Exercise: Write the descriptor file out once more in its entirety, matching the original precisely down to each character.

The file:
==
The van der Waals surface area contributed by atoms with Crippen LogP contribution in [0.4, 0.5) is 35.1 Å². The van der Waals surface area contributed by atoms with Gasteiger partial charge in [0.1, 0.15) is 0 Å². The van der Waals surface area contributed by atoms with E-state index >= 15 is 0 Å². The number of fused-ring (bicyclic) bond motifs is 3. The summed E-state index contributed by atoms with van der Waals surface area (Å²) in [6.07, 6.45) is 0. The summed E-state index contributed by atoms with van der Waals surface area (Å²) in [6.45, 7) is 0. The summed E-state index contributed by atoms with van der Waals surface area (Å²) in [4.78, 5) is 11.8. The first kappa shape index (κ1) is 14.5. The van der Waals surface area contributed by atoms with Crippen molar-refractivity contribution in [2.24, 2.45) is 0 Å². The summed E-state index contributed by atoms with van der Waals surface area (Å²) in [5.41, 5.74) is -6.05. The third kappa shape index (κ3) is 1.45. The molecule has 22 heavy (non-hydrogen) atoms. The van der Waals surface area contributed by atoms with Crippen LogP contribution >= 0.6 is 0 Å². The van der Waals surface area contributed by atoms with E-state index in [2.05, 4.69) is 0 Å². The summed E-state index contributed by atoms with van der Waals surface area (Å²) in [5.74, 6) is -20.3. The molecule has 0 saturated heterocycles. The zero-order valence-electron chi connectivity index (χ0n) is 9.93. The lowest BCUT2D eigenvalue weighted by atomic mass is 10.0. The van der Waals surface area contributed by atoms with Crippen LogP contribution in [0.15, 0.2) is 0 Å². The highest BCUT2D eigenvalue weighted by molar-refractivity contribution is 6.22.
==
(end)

The van der Waals surface area contributed by atoms with Crippen LogP contribution in [0.4, 0.5) is 35.1 Å². The van der Waals surface area contributed by atoms with Gasteiger partial charge in [0.1, 0.15) is 0 Å². The van der Waals surface area contributed by atoms with E-state index >= 15 is 0 Å². The number of fused-ring (bicyclic) bond motifs is 3. The summed E-state index contributed by atoms with van der Waals surface area (Å²) in [6.07, 6.45) is 0. The summed E-state index contributed by atoms with van der Waals surface area (Å²) in [6.45, 7) is 0. The summed E-state index contributed by atoms with van der Waals surface area (Å²) in [4.78, 5) is 11.8. The first kappa shape index (κ1) is 14.5. The van der Waals surface area contributed by atoms with Crippen molar-refractivity contribution in [2.24, 2.45) is 0 Å². The summed E-state index contributed by atoms with van der Waals surface area (Å²) in [5.41, 5.74) is -6.05. The third kappa shape index (κ3) is 1.45. The molecule has 22 heavy (non-hydrogen) atoms. The van der Waals surface area contributed by atoms with Crippen LogP contribution >= 0.6 is 0 Å². The van der Waals surface area contributed by atoms with E-state index in [2.05, 4.69) is 0 Å². The summed E-state index contributed by atoms with van der Waals surface area (Å²) in [5.74, 6) is -20.3. The molecule has 0 saturated heterocycles. The zero-order valence-electron chi connectivity index (χ0n) is 9.93. The lowest BCUT2D eigenvalue weighted by atomic mass is 10.0. The van der Waals surface area contributed by atoms with Crippen LogP contribution in [0.15, 0.2) is 0 Å². The highest BCUT2D eigenvalue weighted by molar-refractivity contribution is 6.22.